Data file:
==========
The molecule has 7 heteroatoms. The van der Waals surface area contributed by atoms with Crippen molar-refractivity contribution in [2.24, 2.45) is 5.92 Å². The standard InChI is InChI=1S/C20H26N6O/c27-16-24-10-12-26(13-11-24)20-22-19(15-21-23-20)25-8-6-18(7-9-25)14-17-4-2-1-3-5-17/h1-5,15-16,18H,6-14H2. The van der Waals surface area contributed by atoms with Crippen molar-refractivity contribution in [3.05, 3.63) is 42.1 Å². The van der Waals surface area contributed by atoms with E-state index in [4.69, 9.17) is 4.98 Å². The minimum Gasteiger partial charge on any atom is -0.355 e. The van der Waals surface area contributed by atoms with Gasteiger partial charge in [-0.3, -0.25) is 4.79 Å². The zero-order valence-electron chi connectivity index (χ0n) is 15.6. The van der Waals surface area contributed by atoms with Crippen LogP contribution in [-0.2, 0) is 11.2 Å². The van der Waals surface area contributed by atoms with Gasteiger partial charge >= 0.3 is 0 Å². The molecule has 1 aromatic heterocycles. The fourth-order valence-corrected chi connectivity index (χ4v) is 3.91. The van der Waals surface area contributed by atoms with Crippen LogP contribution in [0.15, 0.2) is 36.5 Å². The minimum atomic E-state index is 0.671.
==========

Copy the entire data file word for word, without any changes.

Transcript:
The molecule has 7 heteroatoms. The van der Waals surface area contributed by atoms with Crippen molar-refractivity contribution in [2.24, 2.45) is 5.92 Å². The standard InChI is InChI=1S/C20H26N6O/c27-16-24-10-12-26(13-11-24)20-22-19(15-21-23-20)25-8-6-18(7-9-25)14-17-4-2-1-3-5-17/h1-5,15-16,18H,6-14H2. The van der Waals surface area contributed by atoms with Crippen molar-refractivity contribution in [3.05, 3.63) is 42.1 Å². The van der Waals surface area contributed by atoms with E-state index in [4.69, 9.17) is 4.98 Å². The minimum Gasteiger partial charge on any atom is -0.355 e. The van der Waals surface area contributed by atoms with Gasteiger partial charge in [-0.3, -0.25) is 4.79 Å². The zero-order valence-electron chi connectivity index (χ0n) is 15.6. The van der Waals surface area contributed by atoms with Crippen LogP contribution in [-0.2, 0) is 11.2 Å². The van der Waals surface area contributed by atoms with Gasteiger partial charge >= 0.3 is 0 Å². The molecule has 1 aromatic heterocycles. The fourth-order valence-corrected chi connectivity index (χ4v) is 3.91. The van der Waals surface area contributed by atoms with Crippen LogP contribution in [0.15, 0.2) is 36.5 Å². The minimum atomic E-state index is 0.671.